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CHIPS Articles: Andrew Cox, Technical Director PEO-C4I & Space, Talks about Rapid Prototype Insertion and Delivery System

Andrew Cox, Technical Director PEO-C4I & Space, Talks about Rapid Prototype Insertion and Delivery System
By CHIPS Magazine - July-September 2003
CHIPS: What is your role at PEO-C4I & Space?

Mr. Cox: As the Technical Director for PEO-C4I & Space, I provide technical guidance for the development and engineering related activities to support the warfighters.

CHIPS: What is RAPIDS?

Mr. Cox: RAPIDS is a set of mandated software development guidance within the PEO. In short, it is technical guidance. From a contracting perspective, it is the way we will do business from now on. All new development will be compliant with RAPIDS guidance.

We are looking into a "limited open source environment," in which there will be several open source development projects where third party developers can contribute to the software or code baseline. Using this open source development model will extend the development community to anyone interested in a certain product line. This means that instead of one person writing the code for a program, the source code will be open to a larger set of interested developers so they can contribute to the baseline.

CHIPS: How was the concept of RAPIDS developed?

Mr. Cox: RAPIDS is about software development guidance for our development community to make sure that when we write software code it is portable, scalable, extensible and better supports the warfighters. This is a huge improvement in the way we do software development today. Value can be added to the application without having to do any real software development. This is the direction we are working toward with our product line.

The concept started a few years ago, during a trip to the Naval Strike and Air Warfare Center (NSAWC) at NAS Fallon, Nev. NSAWC is responsible for training aviators in strike warfare. While there, we noticed they built an application to manage strike targets. It was a well-built tool, however, they were not using the infrastructure that we provided, because the interface was cumbersome to operate. That sent a clear signal to all of us that we could enhance our products to better support the warfighters by making them more agile. We formulated a plan to support the warfighter better by putting tools in their hands. The advent of IT-21 enabled them to do their own development using commercial products. Our goal is to get the software development practice to support innovation, not only within the fleet, but at all levels and in a joint manner.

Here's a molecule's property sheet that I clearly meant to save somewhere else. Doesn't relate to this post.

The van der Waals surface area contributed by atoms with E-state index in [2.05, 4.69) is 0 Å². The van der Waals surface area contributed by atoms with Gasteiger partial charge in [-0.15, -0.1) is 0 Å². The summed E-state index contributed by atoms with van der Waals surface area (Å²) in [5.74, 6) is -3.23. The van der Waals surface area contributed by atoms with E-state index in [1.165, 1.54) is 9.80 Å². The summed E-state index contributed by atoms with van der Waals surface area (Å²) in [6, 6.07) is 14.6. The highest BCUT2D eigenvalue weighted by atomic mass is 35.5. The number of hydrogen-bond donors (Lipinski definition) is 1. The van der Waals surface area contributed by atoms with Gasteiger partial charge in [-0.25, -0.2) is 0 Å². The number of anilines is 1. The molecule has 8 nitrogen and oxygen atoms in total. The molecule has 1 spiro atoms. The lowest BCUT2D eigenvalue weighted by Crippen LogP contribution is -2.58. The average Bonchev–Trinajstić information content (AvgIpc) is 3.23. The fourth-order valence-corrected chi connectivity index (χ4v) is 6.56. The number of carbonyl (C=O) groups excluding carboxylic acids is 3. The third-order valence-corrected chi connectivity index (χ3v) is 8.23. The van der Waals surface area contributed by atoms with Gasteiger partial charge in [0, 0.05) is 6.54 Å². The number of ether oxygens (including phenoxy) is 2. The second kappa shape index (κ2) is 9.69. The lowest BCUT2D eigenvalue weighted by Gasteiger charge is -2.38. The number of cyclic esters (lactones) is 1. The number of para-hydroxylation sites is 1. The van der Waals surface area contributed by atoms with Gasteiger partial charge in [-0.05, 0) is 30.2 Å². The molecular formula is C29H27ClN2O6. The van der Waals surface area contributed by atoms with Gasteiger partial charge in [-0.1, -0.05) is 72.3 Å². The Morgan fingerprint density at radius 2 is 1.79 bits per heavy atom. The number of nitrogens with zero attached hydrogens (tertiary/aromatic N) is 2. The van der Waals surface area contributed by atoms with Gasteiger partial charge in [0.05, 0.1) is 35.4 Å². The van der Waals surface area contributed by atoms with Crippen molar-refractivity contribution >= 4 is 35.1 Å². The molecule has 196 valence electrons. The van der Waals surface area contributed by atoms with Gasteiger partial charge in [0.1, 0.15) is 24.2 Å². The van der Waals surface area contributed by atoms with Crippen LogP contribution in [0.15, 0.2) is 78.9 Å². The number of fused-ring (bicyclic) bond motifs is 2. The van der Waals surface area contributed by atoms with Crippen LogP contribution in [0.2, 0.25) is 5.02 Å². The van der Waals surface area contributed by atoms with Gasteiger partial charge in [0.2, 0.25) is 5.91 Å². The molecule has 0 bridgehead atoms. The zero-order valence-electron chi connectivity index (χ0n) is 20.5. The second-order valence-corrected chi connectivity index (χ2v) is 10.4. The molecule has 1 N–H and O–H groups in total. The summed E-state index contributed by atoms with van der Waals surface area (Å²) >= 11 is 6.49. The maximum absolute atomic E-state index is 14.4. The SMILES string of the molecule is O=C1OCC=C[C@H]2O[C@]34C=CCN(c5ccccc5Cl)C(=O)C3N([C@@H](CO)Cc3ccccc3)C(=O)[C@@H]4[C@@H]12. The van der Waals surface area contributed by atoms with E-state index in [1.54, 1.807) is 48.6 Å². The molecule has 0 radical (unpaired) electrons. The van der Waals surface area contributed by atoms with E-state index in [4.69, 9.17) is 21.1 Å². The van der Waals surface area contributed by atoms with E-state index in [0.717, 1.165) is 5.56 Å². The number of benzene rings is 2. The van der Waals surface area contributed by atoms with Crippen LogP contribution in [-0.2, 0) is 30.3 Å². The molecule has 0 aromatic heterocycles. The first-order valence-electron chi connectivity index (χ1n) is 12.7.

We are developing a Web site that lists the components for items such as targeting, weather, supply, logistics and situational awareness. Both internal and external developers and the fleet can take these components and customize their own applications.

CHIPS: What about the security issue in using an open source product?

Mr. Cox: The security issue has two sides — one side believes an open source product allows developers to see the internal mechanisms in the code and, therefore, this makes it more vulnerable. The other side believes that by offering source code to a wider community developers will be able to find and fix the holes faster. It is not our intention to make the source code for our software available on the Internet, but at the same time we will protect it and make it available to a wider community.

CHIPS: What are RAPIDS' objectives?

Mr. Cox: The main goal is to support the fleet and the warfighters by maximizing the reuse of software. We want to get to the point where we are not building capabilities two or three times over, but that we do it once in a single service that is improved, modified and reusable for other projects.

Another important goal is a concept we call "speed to capability." This capability means getting enhancements into the hands of the people who can use them while the technology is fresh. If we can go to a resource for a complete list of services and applications that can be utilized within a program, then we can get the capability to the warfighter faster. We believe by having all of these components in a particular area moving toward this distributed development model we can get software out the door significantly faster.